CAN­NON EQ­UITY

Financial Mail - Investors Monthly - - Analysis: Value Funds -

This is run by Adrian Sav­ille, a part-time pro­fes­sor at the Gor­don In­sti­tute of Busi­ness Science and it has a much more di­ver­si­fied port­fo­lio than In­vestec or Mo­men­tum Value, at least when com­par­ing the fund’s SA hold­ings. Can­non MD Ge­off Blount says that the fund aims to tick both the “value” and “qual­ity” boxes. “We have in­creased our fo­cus on qual­ity over the past few years. There is a risk in value in­vest­ing that one can al­low cheap­ness to ‘for­give’ poor qual­ity. In the cur­rent en­vi­ron­ment we think that is danger­ous.

“We also don’t be­lieve in tak­ing ex­ces­sively large bets on one share. We be­lieve in main­tain­ing a di­ver­si­fied port­fo­lio.” An ex­am­ple of qual­ity in a low-qual­ity sec­tor is Pan African Re­sources, which digs out gold for $800/oz pre­dictably and with no labour prob­lems. Its largest hold­ing, An­glo Amer­i­can, is not nec­es­sar­ily top qual­ity, but Blount says that the cur­rent CE Mark Cu­ti­fani is fo­cused on share­holder value. He might even un­lock the value of di­a­mond gi­ant De Beers through a list­ing — and De Beers could be rated closer to a luxury goods busi­ness than a re­sources counter. Can­non owns a num­ber of large cap re­sources shares — apart from An­glo it owns Sa­sol and Exxaro. But it has no di­rect plat­inum and is rel­a­tively light in gold. As a small fund with just R57m un­der man­age­ment, Can­non can take hefty po­si­tions in small caps. Deep value man­agers do not have to own a share sim­ply be­cause it is in the bench­mark. Can­non in par­tic­u­lar has a clean sheet of pa­per ap­proach in which the most com­pellingly priced shares — of­ten with lit­tle re­gard to their mar­ket cap­i­tal­i­sa­tion — are cho­sen. It owns only one large cap fi­nan­cial, Old Mu­tual, and its small caps in­clude Pere­grine (which is also Can­non’s con­trol­ling share­holder), Sas­fin, Clien­tele and Con­duit Cap­i­tal.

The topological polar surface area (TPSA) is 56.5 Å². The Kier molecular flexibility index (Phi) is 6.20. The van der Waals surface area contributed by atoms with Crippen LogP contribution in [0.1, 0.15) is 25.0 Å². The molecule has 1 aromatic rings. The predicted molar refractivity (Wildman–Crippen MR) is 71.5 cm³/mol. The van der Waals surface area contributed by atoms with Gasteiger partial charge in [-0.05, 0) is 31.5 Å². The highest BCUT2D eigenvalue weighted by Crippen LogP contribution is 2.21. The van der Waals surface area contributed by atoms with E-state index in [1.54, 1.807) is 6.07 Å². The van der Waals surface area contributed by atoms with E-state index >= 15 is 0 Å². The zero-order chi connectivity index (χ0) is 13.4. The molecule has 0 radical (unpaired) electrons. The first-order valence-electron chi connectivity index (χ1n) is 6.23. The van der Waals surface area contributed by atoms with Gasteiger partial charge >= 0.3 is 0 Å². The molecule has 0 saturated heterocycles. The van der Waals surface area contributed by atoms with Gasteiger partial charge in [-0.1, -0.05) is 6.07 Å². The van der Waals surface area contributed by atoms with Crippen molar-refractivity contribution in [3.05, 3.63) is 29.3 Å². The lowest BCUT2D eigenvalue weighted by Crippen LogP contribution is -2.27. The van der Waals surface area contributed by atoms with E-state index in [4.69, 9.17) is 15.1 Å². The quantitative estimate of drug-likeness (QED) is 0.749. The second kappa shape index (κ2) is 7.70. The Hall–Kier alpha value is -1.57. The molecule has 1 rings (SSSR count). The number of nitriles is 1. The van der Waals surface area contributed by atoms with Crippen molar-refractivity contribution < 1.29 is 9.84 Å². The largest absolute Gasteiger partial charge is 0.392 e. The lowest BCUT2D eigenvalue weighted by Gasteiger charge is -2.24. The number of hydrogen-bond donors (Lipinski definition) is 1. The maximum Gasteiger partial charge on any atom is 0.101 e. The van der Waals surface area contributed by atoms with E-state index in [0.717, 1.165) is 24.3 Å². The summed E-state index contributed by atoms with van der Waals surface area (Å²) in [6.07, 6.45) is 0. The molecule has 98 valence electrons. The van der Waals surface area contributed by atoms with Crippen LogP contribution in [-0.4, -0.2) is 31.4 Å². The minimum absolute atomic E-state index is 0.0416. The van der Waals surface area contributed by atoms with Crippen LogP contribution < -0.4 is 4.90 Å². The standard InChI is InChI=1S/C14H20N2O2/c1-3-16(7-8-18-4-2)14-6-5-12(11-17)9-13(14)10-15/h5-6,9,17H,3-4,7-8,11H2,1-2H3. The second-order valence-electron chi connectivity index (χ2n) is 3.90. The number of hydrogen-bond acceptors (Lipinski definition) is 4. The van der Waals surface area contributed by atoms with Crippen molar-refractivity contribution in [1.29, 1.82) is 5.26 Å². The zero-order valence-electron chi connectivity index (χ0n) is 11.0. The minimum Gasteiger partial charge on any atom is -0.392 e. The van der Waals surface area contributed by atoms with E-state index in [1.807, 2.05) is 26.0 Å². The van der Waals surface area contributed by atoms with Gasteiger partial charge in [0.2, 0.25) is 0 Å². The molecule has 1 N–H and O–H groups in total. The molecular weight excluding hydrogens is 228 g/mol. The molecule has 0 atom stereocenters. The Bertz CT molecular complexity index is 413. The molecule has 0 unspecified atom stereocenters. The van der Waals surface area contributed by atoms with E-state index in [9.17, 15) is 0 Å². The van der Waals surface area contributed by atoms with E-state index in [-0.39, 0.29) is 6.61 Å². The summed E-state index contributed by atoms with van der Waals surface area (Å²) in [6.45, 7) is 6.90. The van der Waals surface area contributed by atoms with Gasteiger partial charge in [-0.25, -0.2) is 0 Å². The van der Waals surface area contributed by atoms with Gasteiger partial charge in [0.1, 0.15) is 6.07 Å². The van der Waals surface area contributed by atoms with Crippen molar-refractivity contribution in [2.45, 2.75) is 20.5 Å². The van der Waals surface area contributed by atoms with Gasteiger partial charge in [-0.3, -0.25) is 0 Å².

In in­dus­tri­als it has just Im­pe­rial among the large caps, oth­er­wise pre­fer­ring niche busi­nesses such as Me­tair, Cal­gro M3 and chem­i­cal busi­nesses Om­nia and Rolfes. It even owns a go-go share of the 1998 boom Datatec.

“There are no fall­ing knives in this port­fo­lio,” says Blount, “it is a con­ser­va­tive group of good busi­nesses at good prices.”

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